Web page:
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Ophthalmology. 2014 Jun;121(6):1160-3. doi: 10.1016/j.ophtha.2013.12.025. Epub 2014 Feb 8.

The state of ophthalmology medical student education in the United States and Canada, 2012 through 2013.

Author information

1
Casey Eye Institute, Oregon Health and Science University, Portland, Oregon.
2
Department of Ophthalmology and Visual Sciences, University of Wisconsin, Madison, Wisconsin.
3
Department of Ophthalmology, University of Pittsburgh School of Medicine, Pittsburgh, Pennsylvania. Electronic address: waxmane@upmc.edu.

Abstract

OBJECTIVE:

To characterize the state of ophthalmology medical student education in the United States and Canada.

DESIGN:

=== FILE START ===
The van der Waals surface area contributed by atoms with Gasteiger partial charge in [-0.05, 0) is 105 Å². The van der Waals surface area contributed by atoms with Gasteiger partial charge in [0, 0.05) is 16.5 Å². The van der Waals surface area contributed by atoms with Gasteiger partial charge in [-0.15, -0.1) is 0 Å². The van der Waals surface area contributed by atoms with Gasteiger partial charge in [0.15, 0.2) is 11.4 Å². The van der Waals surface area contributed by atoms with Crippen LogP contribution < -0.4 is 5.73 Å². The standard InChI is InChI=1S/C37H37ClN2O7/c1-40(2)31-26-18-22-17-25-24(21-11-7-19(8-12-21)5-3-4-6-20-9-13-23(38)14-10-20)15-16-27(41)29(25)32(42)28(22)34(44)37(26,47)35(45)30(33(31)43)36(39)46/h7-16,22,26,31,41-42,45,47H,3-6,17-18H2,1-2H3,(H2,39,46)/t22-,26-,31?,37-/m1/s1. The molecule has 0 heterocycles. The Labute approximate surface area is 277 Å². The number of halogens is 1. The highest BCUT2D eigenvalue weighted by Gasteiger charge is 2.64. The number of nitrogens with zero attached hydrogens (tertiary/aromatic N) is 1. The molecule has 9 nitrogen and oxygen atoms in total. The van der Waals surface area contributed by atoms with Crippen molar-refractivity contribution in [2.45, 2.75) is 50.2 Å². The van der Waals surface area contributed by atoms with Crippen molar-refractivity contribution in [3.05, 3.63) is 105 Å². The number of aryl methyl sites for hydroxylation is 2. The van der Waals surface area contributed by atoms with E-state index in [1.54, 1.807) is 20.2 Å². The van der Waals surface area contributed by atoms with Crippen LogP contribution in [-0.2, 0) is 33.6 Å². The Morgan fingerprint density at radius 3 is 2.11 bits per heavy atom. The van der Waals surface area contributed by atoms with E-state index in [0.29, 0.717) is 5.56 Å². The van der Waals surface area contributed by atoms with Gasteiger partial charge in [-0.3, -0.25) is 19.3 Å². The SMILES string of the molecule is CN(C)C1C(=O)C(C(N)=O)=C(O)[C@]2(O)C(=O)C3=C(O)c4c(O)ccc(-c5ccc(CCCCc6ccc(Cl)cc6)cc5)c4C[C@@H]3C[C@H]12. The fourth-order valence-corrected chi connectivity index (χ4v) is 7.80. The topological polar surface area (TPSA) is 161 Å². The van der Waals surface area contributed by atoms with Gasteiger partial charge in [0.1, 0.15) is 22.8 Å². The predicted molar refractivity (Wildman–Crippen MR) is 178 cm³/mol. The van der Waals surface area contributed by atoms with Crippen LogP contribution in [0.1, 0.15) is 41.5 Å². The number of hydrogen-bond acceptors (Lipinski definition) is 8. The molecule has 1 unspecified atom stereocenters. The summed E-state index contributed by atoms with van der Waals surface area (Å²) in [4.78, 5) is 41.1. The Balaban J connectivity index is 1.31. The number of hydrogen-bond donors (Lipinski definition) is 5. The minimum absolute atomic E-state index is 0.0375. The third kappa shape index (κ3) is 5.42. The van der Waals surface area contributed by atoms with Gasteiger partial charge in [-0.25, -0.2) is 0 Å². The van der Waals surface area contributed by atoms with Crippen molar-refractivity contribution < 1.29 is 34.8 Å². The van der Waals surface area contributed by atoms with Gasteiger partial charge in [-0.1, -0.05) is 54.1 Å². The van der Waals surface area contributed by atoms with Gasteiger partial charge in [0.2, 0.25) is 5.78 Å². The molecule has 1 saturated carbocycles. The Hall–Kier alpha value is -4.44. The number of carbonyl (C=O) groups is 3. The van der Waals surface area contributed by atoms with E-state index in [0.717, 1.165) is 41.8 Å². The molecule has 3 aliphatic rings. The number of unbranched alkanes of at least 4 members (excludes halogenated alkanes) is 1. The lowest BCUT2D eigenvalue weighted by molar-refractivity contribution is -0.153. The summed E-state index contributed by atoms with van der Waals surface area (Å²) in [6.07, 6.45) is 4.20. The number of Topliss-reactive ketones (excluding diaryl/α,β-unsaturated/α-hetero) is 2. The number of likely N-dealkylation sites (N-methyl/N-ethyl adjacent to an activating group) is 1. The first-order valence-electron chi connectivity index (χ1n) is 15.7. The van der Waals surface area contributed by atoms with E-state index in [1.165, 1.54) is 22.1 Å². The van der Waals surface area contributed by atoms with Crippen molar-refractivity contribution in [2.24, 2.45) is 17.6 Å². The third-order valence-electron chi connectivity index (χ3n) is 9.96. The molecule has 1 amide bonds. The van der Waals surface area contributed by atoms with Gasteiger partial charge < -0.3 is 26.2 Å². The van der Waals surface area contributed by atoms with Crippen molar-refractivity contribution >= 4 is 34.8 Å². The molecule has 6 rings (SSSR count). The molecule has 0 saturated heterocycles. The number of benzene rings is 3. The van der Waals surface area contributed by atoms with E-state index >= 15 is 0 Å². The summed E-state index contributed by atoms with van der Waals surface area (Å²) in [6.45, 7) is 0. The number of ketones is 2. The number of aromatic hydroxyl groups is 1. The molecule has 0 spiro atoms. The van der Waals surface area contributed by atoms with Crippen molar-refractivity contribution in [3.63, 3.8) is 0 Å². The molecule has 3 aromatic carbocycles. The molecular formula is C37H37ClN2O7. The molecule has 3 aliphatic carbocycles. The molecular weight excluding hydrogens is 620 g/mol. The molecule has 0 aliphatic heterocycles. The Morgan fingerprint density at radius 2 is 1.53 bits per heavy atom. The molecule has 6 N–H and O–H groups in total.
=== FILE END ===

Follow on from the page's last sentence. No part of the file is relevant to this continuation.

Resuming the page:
Survey of United States and Canadian medical schools.

PARTICIPANTS:

One hundred thirty-five Association of University Professors of Ophthalmology (AUPO) member institutions were surveyed, along with 30 osteopathic medical schools in the United States and 40 non-AUPO-affiliated allopathic medical schools in the United States.

METHODS:

A survey characterizing preclinical, clinical, and extracurricular exposures to ophthalmology was used.

MAIN OUTCOME MEASURES:

Response rate, presence of, and types of preclinical and clinical exposures.

RESULTS:

Response rates to the survey were lower from non-AUPO institutions. Preclinical exposures largely consisted of basic lectures and examination skills, and most responding institutions had some sort of required preclinical ophthalmology experience. Clinical exposures were more variable, with an overall rate of required clinical rotations diminishing.

CONCLUSIONS:

There continues to be a gradual erosion of the role of ophthalmic medical education in the standard medical school curriculum. Clearly, there is room for improvement across all types of medical educational institutions.

PMID:
24518616
DOI:
10.1016/j.ophtha.2013.12.025
[Indexed for MEDLINE]
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